The same works the other way – if you’re good to go 15 seconds after finishing, you can add some more weight to the exercise… Treat yo’ self.

Following the rest periods dictated by your training program, you can ensure you have a productive workout every time. Bonus, you’ll also get out of the gym faster, since you’re probably resting too much anyways.

Rest Periods Keep you Honest

By prioritizing rest periods, you’ll begin to see that weight is only one of many tools available. For many people, the drive to add weight on a regular basis can lead to frustration, burnout or injury. With this method, you can use the same weight for a few weeks in a row, making sure the rest periods stay the same, and gradually improve your form over time.

Your body doesn’t adapt to a weight after the first time doing it. There’s no need to add weight every workout, or change exercises to make sure that your muscles are confused. That’s a short sighted approach. Everyone is different, and younger lifters and beginners adapt faster than people who have been training their whole life, but 4 weeks at the same weight, working on OWNING the weight until it’s easy seems to yield the best results long term.

The muscles adapt faster than joints and ligaments, so this gives your body a chance to go through a period of compensation to build itself back up after you expose it to a new stimulus – like a new exercise or a heavier weight.

How Much Rest do I Need?

Less than you think.

How Much Rest for Maximum Strength:

Rest 3-5 minutes in order to let your central nervous system recover. This applies primarily to barbell bench press, squats, deadlifts, and the olympic movements – clean, jerk, and snatch. These should also be done for 1-5 reps.

For Example:

A1. Power Snatch 3 sets of 3 reps. Rest 4 minutes between sets.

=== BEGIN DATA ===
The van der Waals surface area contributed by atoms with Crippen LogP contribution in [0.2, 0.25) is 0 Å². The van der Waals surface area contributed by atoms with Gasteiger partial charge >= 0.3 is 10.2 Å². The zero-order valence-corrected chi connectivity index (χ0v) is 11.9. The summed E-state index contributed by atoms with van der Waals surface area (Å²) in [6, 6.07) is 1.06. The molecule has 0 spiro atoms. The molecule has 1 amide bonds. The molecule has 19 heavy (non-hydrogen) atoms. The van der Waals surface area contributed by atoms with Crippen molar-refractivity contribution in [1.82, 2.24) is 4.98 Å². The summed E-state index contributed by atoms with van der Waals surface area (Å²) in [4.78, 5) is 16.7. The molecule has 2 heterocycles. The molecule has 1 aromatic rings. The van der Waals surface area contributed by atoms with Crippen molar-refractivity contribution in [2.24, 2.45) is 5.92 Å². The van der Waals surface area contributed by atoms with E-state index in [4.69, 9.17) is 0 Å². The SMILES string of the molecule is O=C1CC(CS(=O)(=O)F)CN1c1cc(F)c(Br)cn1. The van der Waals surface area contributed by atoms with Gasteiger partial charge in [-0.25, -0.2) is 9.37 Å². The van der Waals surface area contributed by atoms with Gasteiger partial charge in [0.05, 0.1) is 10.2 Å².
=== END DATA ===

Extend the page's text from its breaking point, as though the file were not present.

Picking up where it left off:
B1. Front Squat 5 sets of 4 reps. Rest 3 minutes between sets

Why so much rest though?

Building maximum strength is highly dependent on your central nervous system, or CNS. The CNS recovers more slowly than your muscles do, and in order to perform repeated efforts at a high percentage (80-95%), you need extra time.

How Much Rest for Muscle Building:

Rest 45-75 seconds in order to keep building up fatigue (and the burn) in your muscles. The longer rest periods would be for the bigger and heavier movements like squats, bench press, and Romanian deadlifts, especially when they’re lower reps (5-6).

For movements in the 6-12 rep range, keep the rest periods in the mid range – between 45-75seconds.

For movements in the 15+ rep range, rest 30-45 seconds

For Example:

A1. Weighted Pull Up 4 sets of 6 reps. Rest 75 seconds between sets.

B1. Dumbbell Pullover 5 sets of 10 reps. 60 seconds between sets.

C1. Bodyweight Row 4 sets of 15 reps Rest only as long as it takes to move to C2.
C2. EZ Bar Skull Crusher 4 sets of 15 reps. Rest 45 seconds before moving back to C1.

Why so little rest?

Many guys get bogged down by the higher rest periods, thinking they need them to recover. This is false. And if you need 3 minutes to recover from a set of cable rows, you’re not in good enough shape to build muscle optimally anyways.